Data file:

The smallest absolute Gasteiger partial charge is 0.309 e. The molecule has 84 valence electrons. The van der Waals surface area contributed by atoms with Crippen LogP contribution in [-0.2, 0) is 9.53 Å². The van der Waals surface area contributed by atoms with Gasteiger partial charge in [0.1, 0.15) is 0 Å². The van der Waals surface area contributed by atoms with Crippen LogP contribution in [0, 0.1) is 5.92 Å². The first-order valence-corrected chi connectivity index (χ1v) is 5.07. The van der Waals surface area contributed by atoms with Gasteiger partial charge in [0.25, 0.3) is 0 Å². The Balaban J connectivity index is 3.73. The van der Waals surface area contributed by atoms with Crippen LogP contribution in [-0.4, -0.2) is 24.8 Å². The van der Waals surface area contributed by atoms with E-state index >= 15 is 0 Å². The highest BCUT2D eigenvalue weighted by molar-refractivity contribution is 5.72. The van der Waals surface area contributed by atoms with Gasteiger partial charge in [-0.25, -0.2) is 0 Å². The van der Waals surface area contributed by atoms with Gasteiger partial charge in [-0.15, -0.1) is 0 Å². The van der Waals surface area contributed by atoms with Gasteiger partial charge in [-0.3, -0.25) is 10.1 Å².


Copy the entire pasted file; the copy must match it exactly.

The smallest absolute Gasteiger partial charge is 0.309 e. The molecule has 84 valence electrons. The van der Waals surface area contributed by atoms with Crippen LogP contribution in [-0.2, 0) is 9.53 Å². The van der Waals surface area contributed by atoms with Gasteiger partial charge in [0.1, 0.15) is 0 Å². The van der Waals surface area contributed by atoms with Crippen LogP contribution in [0, 0.1) is 5.92 Å². The first-order valence-corrected chi connectivity index (χ1v) is 5.07. The van der Waals surface area contributed by atoms with Gasteiger partial charge in [0.25, 0.3) is 0 Å². The Balaban J connectivity index is 3.73. The van der Waals surface area contributed by atoms with Crippen LogP contribution in [-0.4, -0.2) is 24.8 Å². The van der Waals surface area contributed by atoms with E-state index >= 15 is 0 Å². The highest BCUT2D eigenvalue weighted by molar-refractivity contribution is 5.72. The van der Waals surface area contributed by atoms with Gasteiger partial charge in [-0.25, -0.2) is 0 Å². The van der Waals surface area contributed by atoms with Gasteiger partial charge in [-0.15, -0.1) is 0 Å². The van der Waals surface area contributed by atoms with Gasteiger partial charge in [-0.3, -0.25) is 10.1 Å².